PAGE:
Papal outreach doesn't pay off for Sanders in New York

Papal outreach doesn't pay off for Sanders in New York

Papal outreach doesn't pay off for Sanders in New York

US presidential candidate Bernie Sanders, backdropped by the dome of St. Peter's Basilica, listens to questions during an interview with the Associated Press, at the Vatican Saturday, April 16, 2016. Democratic presidential candidate Bernie Sanders says in an interview with The Associated Press that he met with Pope Francis. Sanders says the meeting took place Saturday morning before the pope left for his one-day visit to Greece. He says he was honored by the meeting, and that he told the pope he appreciated the message that he is sending the world about the need to inject morality and justice into the world economy. (AP Photo/Alessandra Tarantino)

According to exit polls from last night’s New York primary, Catholic Democrats in the Empire State did not notably reward Vermont Sanders’ recent outreach to Pope Francis, actually siding with Hillary Clinton at a slightly higher rate than the overall population. In a hard-fought result, Clinton defeated Sanders in New

According to exit polls from last night’s New York primary, Catholic Democrats in the Empire State did not notably reward Vermont Sanders’ recent outreach to Pope Francis, actually siding with Hillary Clinton at a slightly higher rate than the overall population.

In a hard-fought result, Clinton defeated Sanders in New York overall by a margin of 58 to 42 percent, claiming 135 delegates to 104 for Sanders.

According to exit polls published Wednesday morning by the New York Times, Clinton also defeated Sanders among self-identified Catholics by a slightly higher margin, 60 to 40 percent.

Catholics made up 27 percent of Democratic primary voters on Tuesday.

Sanders had made a point of soliciting Catholic voters in the run-up to Tuesday’s primary, expressing his admiration for the teaching of Pope Francis on economic justice and even traveling to a Vatican conference sponsored by the Pontifical Academy of Social Sciences, after which he briefly exchanged greetings with the pontiff.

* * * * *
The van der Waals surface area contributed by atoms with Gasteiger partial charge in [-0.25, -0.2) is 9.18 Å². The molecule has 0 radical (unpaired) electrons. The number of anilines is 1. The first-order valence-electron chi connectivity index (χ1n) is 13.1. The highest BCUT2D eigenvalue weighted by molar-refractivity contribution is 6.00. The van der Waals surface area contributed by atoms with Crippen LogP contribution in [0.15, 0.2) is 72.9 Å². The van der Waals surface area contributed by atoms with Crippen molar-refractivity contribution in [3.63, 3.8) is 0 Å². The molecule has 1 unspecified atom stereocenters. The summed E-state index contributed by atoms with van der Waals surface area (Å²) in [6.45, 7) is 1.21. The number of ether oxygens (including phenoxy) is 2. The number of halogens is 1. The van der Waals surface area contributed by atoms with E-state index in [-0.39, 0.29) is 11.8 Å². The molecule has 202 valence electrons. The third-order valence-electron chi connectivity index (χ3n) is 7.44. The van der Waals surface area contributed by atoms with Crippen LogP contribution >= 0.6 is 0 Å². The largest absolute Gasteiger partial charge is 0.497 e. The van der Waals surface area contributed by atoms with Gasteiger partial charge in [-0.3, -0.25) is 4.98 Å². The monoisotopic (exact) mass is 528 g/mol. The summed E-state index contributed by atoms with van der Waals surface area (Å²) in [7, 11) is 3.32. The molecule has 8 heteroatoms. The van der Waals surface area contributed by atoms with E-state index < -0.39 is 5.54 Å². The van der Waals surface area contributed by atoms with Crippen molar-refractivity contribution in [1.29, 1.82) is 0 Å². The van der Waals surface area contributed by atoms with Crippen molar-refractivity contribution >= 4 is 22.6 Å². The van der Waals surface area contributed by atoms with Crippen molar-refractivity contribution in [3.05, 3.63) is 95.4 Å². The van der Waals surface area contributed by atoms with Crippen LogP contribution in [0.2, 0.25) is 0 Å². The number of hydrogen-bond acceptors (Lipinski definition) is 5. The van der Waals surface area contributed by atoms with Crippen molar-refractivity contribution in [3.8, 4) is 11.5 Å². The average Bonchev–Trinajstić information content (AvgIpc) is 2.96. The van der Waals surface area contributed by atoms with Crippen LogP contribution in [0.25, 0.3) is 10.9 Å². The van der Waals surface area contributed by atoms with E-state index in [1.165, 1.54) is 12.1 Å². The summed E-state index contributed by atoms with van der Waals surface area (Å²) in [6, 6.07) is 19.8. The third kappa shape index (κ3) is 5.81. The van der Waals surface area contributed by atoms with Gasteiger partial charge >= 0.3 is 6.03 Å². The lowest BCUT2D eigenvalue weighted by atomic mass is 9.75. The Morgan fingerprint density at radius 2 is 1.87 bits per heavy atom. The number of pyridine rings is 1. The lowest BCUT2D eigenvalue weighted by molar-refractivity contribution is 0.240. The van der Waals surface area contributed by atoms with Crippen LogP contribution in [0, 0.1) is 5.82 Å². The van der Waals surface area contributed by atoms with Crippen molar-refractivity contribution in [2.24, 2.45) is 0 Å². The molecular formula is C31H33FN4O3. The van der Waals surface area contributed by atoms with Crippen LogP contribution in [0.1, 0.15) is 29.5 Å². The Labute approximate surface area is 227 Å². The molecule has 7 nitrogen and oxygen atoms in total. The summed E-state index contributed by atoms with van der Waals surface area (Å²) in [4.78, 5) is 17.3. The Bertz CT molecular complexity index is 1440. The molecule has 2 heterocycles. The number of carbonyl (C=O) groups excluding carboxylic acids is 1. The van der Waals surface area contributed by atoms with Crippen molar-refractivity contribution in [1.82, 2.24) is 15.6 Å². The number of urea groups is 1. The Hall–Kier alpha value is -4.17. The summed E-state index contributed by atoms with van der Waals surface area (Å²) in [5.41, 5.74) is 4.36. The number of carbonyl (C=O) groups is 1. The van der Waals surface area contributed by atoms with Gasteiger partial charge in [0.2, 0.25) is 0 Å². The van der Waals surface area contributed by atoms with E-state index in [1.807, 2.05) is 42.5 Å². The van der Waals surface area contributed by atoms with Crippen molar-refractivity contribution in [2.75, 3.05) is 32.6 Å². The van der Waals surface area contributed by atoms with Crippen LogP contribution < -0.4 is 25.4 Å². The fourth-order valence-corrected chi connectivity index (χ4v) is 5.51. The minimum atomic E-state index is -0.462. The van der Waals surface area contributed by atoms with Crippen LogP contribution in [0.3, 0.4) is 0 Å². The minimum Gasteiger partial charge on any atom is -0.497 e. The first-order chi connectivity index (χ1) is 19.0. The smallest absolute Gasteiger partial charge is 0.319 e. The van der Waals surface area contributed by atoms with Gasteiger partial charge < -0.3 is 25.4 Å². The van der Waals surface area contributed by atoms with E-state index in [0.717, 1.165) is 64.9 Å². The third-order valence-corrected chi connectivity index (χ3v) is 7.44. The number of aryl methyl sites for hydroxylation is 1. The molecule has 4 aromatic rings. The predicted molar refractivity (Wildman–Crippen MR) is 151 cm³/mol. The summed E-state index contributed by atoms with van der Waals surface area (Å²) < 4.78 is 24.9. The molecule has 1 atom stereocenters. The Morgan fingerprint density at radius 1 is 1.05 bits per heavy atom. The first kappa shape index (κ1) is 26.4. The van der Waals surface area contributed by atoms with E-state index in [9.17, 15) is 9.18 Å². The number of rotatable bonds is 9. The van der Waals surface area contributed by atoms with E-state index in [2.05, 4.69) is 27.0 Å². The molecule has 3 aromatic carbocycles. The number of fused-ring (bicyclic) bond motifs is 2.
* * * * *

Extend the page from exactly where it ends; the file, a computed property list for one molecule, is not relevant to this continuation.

Francis later described that greeting as “common courtesy” and said anyone who saw a political statement in it should “find a psychiatrist.”

In the end, the only religious subgroup among New York Democrats where Sanders had a clear edge was those who said they have no religious affiliation, where Sanders had an edge of 59 percent to 41.

For her part, Clinton did even better among Protestants and other Christians in New York, winning that bloc among Democratic voters by a margin of 63 to 37 percent.

Sanders had previously vowed to continue his bid for the White House no matter what happened in New York, and last night he told reporters upon arriving back in Vermont, “We believe we have the momentum, and we believe we have a path of victory.”

He’ll have another chance to appeal to the Catholic vote among Democrats next week, when five states vote with significant concentrations of Catholics: Connecticut, Delaware, Maryland, Pennsylvania and Rhode Island.

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